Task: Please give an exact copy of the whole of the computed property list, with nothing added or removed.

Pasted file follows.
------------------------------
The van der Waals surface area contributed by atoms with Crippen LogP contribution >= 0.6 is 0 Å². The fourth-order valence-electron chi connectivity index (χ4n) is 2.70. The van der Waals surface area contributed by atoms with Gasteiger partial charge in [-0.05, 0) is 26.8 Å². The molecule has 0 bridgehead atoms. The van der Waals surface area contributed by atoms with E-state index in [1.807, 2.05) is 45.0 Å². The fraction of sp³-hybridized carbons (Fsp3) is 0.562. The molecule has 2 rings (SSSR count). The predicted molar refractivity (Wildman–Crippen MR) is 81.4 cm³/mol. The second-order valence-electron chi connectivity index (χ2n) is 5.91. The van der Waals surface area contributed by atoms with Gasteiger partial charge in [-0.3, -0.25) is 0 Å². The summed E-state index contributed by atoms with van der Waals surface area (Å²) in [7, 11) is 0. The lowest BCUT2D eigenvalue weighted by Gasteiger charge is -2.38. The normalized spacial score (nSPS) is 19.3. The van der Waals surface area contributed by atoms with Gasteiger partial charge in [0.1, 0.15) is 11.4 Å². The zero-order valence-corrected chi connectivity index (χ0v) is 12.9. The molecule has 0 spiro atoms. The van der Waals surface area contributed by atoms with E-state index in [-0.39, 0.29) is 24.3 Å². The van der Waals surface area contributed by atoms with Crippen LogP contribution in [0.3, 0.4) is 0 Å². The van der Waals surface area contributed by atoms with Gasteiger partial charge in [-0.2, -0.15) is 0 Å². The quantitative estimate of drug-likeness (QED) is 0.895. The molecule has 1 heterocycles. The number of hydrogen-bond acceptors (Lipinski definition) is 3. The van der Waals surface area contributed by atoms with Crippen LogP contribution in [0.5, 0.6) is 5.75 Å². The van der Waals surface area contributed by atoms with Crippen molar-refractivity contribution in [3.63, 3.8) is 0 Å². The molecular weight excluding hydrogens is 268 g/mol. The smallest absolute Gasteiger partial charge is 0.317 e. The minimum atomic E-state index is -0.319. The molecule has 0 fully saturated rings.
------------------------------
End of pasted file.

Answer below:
The van der Waals surface area contributed by atoms with Crippen LogP contribution >= 0.6 is 0 Å². The fourth-order valence-electron chi connectivity index (χ4n) is 2.70. The van der Waals surface area contributed by atoms with Gasteiger partial charge in [-0.05, 0) is 26.8 Å². The molecule has 0 bridgehead atoms. The van der Waals surface area contributed by atoms with E-state index in [1.807, 2.05) is 45.0 Å². The fraction of sp³-hybridized carbons (Fsp3) is 0.562. The molecule has 2 rings (SSSR count). The predicted molar refractivity (Wildman–Crippen MR) is 81.4 cm³/mol. The second-order valence-electron chi connectivity index (χ2n) is 5.91. The van der Waals surface area contributed by atoms with Gasteiger partial charge in [-0.3, -0.25) is 0 Å². The summed E-state index contributed by atoms with van der Waals surface area (Å²) in [7, 11) is 0. The lowest BCUT2D eigenvalue weighted by Gasteiger charge is -2.38. The normalized spacial score (nSPS) is 19.3. The van der Waals surface area contributed by atoms with Gasteiger partial charge in [0.1, 0.15) is 11.4 Å². The zero-order valence-corrected chi connectivity index (χ0v) is 12.9. The molecule has 0 spiro atoms. The van der Waals surface area contributed by atoms with E-state index in [-0.39, 0.29) is 24.3 Å². The van der Waals surface area contributed by atoms with Crippen LogP contribution in [0.3, 0.4) is 0 Å². The van der Waals surface area contributed by atoms with Gasteiger partial charge in [-0.2, -0.15) is 0 Å². The quantitative estimate of drug-likeness (QED) is 0.895. The molecule has 1 heterocycles. The number of hydrogen-bond acceptors (Lipinski definition) is 3. The van der Waals surface area contributed by atoms with Crippen LogP contribution in [0.5, 0.6) is 5.75 Å². The van der Waals surface area contributed by atoms with Crippen molar-refractivity contribution in [3.63, 3.8) is 0 Å². The molecular weight excluding hydrogens is 268 g/mol. The smallest absolute Gasteiger partial charge is 0.317 e. The minimum atomic E-state index is -0.319. The molecule has 0 fully saturated rings.